After considering these arguments in light of the applicable legal principles, we are satisfied that none of them have any merit.
The trial court's decision to apply the doctrine of comity required "a fact-specific inquiry that weighs considerations of fairness and comity[,]" which we review under an abuse of discretion standard. Sensient Colors, Inc. v. Allstate Ins. Co., 193 N.J. 373, 390 (2008). We discern no abuse of discretion here.
When a substantially similar lawsuit is pending in two jurisdictions, the "first-filed rule" reflects a presumption that "the court that first obtains possession of the controversy, or of the property in dispute, must be allowed to dispose of it without interference or interruption from the coordinate court." Riggs v. Johnson Cnty., 73 U.S. (6 Wall.) 166, 196, 18 L. Ed. 768, 776 (1868). It "is the recognition that one nation gives to the 'legislative, executive or judicial acts of another nation.'" Exxon Research & Eng'g Co. v. Indus. Risk Insurers, 341 N.J. Super. 489, 503 (App. Div. 2001) (quoting Hilton v. Guyot, 159 U.S. 113, 164, 16 S. Ct. 139, 143, 40 L. Ed. 2d 95, 108 (1895)).
New Jersey adheres to the first-filed rule, and ordinarily will stay or dismiss a civil action in deference to the jurisdiction, whether in the United States or overseas, in which the substantially similar litigation was first filed. Exxon, supra, 341 N.J. Super. at 506; see also Sensient Colors, supra, 193 N.J. at 386 (citing O'Loughlin v. O'Loughlin, 6 N.J. 170, 179 (1951)); CTC Demolition Co. v. GMH AETC Mgmt./Dev. LLC, 424 N.J. Super. 1, 6 (App. Div. 2012). Even where a New Jersey court has jurisdiction to hear a case, it should "not interfere with a similar, earlier-filed case in another jurisdiction that is 'capable of affording adequate relief and doing complete justice.'" Sensient, supra, 193 N.J. at 387 (quoting O'Loughlin, supra, 6 N.J. at 179); see also Exxon, supra, 341 N.J. Super. at 506; Century Indem. Co. v. Mine Safety Appliances Co., 398 N.J. Super. 422, 426 (App. Div. 2008). The litigation of duplicative lawsuits is wasteful of judicial resources and, also, undermines recognition of the authority of the other jurisdiction to adjudicate the matter. See Sensient, supra, 193 N.J. at 387; Exxon, supra, 341 N.J. Super. at 505.
A "clear entitlement to comity-stay relief" is established by proof of the following: "(1) that there is a first-filed action in another state, (2) that both cases involve substantially the same parties, the same claims, and the same legal issues, and (3) that plaintiff will have the opportunity for adequate relief in the prior jurisdiction." Am. Home Prods Corp. v. Adriatic Ins. Co., 286 N.J. Super. 24, 37 (App. Div. 1995); see also Exxon, supra, 341 N.J. Super. at 506. Under such circumstances, "the judge should grant the stay unless plaintiff demonstrates 'special equities.'" Am. Home, supra, 286 N.J. Super. at 37; Exxon, supra, 341 N.J. Super. at 506.
Special equities arise when there are "compelling" reasons "that favor the retention of jurisdiction by the court in the later-filed action." Sensient, supra, 193 N.J. at 387.
[A] stay or dismissal of the second-filed action should be denied if an "injustice would be perpetrated" on a party in the first-filed action and "no hardship, prejudice or inconvenience" would be inflicted on the other by proceeding in the second-filed case. [Id. at 389 (internal citations omitted).]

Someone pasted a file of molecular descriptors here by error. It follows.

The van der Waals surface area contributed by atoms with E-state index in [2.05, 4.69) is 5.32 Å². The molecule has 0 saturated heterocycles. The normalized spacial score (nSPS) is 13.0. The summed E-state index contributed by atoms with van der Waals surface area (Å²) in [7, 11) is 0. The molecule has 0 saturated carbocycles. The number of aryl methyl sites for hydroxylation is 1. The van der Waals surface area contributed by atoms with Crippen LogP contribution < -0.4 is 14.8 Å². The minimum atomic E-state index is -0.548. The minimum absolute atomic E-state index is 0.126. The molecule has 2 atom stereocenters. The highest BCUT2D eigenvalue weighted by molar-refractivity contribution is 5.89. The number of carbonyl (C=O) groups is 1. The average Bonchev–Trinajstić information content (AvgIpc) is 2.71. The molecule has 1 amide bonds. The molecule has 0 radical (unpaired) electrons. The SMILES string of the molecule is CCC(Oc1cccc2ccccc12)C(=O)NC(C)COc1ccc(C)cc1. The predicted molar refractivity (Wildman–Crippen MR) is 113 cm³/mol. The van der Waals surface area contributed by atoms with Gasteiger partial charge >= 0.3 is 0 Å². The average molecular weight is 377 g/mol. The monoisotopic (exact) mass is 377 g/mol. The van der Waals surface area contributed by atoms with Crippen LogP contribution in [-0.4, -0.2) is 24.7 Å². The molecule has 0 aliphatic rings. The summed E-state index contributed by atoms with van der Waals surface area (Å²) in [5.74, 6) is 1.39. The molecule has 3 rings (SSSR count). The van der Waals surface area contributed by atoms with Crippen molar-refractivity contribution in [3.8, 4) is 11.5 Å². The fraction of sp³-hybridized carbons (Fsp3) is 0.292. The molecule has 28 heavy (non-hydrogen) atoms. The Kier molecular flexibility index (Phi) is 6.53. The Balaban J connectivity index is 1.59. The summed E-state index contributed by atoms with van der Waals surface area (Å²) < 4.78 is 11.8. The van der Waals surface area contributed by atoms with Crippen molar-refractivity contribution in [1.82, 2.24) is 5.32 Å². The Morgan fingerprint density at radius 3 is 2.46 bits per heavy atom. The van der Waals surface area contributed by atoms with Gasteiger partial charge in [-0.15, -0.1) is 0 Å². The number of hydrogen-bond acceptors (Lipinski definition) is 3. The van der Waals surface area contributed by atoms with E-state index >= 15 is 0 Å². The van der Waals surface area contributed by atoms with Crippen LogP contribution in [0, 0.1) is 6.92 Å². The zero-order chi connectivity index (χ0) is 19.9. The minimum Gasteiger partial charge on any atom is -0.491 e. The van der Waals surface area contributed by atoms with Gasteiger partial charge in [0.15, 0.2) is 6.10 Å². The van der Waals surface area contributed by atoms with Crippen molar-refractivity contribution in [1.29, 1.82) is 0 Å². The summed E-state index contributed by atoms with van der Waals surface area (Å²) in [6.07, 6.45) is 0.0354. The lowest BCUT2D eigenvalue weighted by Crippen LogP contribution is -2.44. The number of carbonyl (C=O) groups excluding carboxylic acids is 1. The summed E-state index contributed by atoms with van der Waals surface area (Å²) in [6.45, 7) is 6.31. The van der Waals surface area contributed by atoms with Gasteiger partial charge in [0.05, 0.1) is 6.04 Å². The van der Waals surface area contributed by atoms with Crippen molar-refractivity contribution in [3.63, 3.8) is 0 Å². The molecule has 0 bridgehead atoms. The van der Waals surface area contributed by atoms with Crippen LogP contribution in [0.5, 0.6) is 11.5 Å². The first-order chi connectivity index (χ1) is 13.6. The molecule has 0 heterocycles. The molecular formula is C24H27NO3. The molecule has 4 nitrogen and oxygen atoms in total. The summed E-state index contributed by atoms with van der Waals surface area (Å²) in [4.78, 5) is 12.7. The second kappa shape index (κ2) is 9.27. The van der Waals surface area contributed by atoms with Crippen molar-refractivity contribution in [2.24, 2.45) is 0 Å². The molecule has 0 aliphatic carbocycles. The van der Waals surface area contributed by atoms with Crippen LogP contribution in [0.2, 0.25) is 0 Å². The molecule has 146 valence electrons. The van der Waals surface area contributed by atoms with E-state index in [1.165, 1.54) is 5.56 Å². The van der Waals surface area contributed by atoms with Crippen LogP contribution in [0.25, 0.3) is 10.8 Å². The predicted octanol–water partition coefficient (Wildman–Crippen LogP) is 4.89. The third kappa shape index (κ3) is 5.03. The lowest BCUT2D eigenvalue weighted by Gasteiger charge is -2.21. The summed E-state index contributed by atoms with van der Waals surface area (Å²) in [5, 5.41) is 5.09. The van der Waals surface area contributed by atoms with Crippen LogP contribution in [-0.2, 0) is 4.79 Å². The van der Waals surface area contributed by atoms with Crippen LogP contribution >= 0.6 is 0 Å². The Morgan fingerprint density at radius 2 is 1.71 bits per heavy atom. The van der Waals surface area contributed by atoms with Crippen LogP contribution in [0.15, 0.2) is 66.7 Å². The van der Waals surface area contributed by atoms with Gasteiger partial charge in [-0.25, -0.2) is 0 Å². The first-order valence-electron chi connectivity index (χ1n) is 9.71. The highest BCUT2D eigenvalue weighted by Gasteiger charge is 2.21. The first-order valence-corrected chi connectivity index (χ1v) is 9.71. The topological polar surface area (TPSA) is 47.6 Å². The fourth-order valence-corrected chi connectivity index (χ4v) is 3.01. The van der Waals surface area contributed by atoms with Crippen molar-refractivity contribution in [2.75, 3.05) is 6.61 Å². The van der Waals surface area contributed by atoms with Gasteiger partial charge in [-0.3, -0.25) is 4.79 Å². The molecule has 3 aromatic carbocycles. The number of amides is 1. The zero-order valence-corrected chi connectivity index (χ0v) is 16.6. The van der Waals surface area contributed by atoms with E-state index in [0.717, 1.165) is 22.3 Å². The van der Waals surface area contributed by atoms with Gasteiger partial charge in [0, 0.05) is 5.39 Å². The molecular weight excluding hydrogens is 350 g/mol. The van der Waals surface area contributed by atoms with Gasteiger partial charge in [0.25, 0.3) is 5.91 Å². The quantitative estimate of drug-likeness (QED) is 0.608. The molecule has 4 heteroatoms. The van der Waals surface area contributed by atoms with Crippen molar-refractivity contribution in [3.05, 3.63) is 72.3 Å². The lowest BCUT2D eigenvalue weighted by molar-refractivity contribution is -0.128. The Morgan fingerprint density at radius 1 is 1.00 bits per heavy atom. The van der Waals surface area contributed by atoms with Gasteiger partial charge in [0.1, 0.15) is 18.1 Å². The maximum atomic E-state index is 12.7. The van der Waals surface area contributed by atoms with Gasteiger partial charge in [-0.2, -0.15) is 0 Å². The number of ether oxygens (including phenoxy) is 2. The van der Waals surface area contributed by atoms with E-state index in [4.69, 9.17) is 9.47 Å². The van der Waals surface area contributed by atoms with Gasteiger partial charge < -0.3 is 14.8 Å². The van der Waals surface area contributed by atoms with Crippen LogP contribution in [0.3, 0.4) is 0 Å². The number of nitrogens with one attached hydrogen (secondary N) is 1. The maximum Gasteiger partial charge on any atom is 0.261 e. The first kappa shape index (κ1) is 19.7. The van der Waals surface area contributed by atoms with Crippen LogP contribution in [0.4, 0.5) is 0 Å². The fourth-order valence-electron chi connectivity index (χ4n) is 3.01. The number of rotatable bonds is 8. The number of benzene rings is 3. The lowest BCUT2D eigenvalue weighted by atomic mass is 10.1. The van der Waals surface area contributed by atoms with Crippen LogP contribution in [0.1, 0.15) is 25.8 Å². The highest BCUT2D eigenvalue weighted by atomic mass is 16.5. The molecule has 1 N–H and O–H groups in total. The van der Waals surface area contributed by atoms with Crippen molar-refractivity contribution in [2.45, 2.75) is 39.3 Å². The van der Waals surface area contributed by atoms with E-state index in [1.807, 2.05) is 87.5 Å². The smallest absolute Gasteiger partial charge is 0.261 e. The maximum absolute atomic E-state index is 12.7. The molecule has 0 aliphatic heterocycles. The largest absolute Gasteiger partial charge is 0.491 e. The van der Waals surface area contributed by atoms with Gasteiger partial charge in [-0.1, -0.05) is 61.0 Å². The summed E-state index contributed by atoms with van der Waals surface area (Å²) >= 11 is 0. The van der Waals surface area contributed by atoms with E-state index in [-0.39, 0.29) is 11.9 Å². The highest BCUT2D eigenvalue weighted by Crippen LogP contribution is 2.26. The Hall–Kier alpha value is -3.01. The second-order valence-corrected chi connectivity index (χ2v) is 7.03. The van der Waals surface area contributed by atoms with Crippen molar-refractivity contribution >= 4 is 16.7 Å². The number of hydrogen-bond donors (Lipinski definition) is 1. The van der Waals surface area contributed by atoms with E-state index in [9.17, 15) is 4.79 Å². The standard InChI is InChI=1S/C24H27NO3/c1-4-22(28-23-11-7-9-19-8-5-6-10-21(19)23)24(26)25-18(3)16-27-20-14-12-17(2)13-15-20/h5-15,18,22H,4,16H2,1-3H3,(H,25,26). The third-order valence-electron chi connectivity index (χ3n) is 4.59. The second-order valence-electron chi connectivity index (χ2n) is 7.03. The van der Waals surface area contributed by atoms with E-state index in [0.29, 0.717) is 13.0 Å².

It is undisputed that the Israeli civil court opened an estate for Rose Newman shortly after her death in 2009 and appointed an Israeli attorney to administer the estate, including properties in New Jersey. Since the administration of the estate would entail the settlement of all claims against the estate, the opening of the estate in Israel constituted the "first-filed" action regarding these parties and these claims. See Sensient, supra, 193 N.J. at 386. Even if New Jersey courts could properly exercise jurisdiction regarding claims against the estate, the principle of comity would cause our court to decline to interfere, provided the Israeli court is "'capable of affording adequate relief and doing complete justice.'" Id. at 387 (quoting O'Loughlin, supra, 6 N.J. at 179).
A special equity exists when the jurisdiction in which the action was filed first is unable "to provide adequate relief[.]" Id. at 392. It is this special equity that Barbara argues applies here and should lead the court to disregard the traditional deference paid to the first-filed action. We disagree.
Barbara contends she cannot receive adequate relief in Israel because the probate court would not hear her claim. However, the record provided does not support that argument. For the Israeli court to be capable of affording adequate relief, it is not necessary that Barbara's claim be accepted or paid in full. What is necessary is that the court has the ability to hear and adjudicate her claim. See id. at 387. Barbara has failed to demonstrate that this is not the case and indeed, she demonstrated her own belief that the Israeli court could provide full relief by submitting her claim there and by giving pre-action notice of the right to fee arbitration to the Israeli administrator. See R. 1:20A-6. As the dismissal here was without prejudice to her ability to pursue her claim in the Israeli courts, she may seek full relief there.
After carefully considering the record and briefs, we are satisfied that Barbara's remaining arguments are without sufficient merit to warrant discussion in a written opinion. R. 2:11-3(e)(1)(E).